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24-Hour positioning – where do we stand?

Related specialities: Paediatrics

People spend a lot of time lying down, so over time there’s been development of consideration and products for ‘in bed’ positioning under the banner of 24-hour positioning. The importance of correct positioning whilst seated is also a key area of 24-hour positioning that has had a lot of focus. However, we often see very little thought given to the role that standing plays in these 24 hours, especially for those with mobility challenges.

For those who spend the day sitting or lying, there is much concern about the health of the skin tissues as a result of staying in the same position for a long time. There have been reports over the years of people being moved from a bed with a good skin care mattress into a side chair without any tissue management properties. These reports show where the more concentrated forces of gravity’s pull on the body’s mass through bony prominences of the skeleton are potentially more dangerous.

Apart from tissue integrity issues, the effects of a long term position in bed or in a seat are important. If the body’s skeleton is misaligned in either circumstance, and the individual cannot change position easily, then there is the risk of the prolonged effects of gravity leading to permanent deformities, contractures, and other elements detrimental to the health of the individual.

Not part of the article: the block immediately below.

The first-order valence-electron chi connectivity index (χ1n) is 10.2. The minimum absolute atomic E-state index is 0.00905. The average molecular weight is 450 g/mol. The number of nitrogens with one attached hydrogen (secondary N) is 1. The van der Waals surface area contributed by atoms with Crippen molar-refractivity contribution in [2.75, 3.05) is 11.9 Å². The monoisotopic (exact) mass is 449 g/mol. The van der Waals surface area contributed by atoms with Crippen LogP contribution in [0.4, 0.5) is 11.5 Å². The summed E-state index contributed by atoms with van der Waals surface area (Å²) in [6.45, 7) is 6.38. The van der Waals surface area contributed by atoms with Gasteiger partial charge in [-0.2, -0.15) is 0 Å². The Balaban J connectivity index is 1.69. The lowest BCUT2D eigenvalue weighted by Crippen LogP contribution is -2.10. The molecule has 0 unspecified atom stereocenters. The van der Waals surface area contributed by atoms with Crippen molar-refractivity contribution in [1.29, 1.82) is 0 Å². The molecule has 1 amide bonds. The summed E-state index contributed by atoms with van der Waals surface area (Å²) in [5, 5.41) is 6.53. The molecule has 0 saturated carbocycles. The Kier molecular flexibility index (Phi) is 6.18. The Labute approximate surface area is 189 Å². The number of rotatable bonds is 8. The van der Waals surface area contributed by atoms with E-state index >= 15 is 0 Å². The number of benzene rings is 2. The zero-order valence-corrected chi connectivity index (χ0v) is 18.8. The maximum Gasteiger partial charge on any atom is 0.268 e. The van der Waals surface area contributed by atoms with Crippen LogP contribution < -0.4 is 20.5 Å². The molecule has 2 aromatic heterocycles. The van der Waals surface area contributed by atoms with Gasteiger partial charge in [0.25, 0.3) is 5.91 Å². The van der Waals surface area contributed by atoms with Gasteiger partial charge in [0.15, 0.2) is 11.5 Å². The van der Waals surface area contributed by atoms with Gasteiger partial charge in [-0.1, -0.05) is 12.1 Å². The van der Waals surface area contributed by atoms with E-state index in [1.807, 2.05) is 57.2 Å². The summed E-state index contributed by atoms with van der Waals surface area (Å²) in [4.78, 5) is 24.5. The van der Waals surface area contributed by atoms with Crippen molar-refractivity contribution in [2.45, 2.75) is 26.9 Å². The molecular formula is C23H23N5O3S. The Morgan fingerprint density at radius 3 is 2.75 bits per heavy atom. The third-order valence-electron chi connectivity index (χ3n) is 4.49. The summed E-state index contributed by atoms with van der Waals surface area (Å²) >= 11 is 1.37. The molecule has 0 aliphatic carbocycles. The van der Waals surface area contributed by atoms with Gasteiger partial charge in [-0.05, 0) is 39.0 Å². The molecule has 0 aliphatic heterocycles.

The third aspect of 24-hour positioning is the importance of standing. Standing is important for optimizing many physiological functions managed within the torso, such as breathing, blood circulation, bladder and bowel functions. In addition, there are many anatomical benefits derived from standing, such as reduced contractures and spasticity, better range of motion, normal bone growth and joint development (particularly in children), and pressure relief for most of the body.

The further benefits come from the psycho-social side, where communication, ability to speak, etc. are so much easier in the standing position, and the ability to interact eye-to-eye, means improved self-confidence and self-esteem. An additional benefit is that those who have the opportunity to stand during the day sleep better at night.

This is why it is important for those who are mobility-impaired to spend an hour a day in the standing position. For the majority of people an upright stander to support the individual will cover this need – for more complex challenges where being fully vertical is not appropriate, then prone (face down) or supine (face up) standers are more appropriate.

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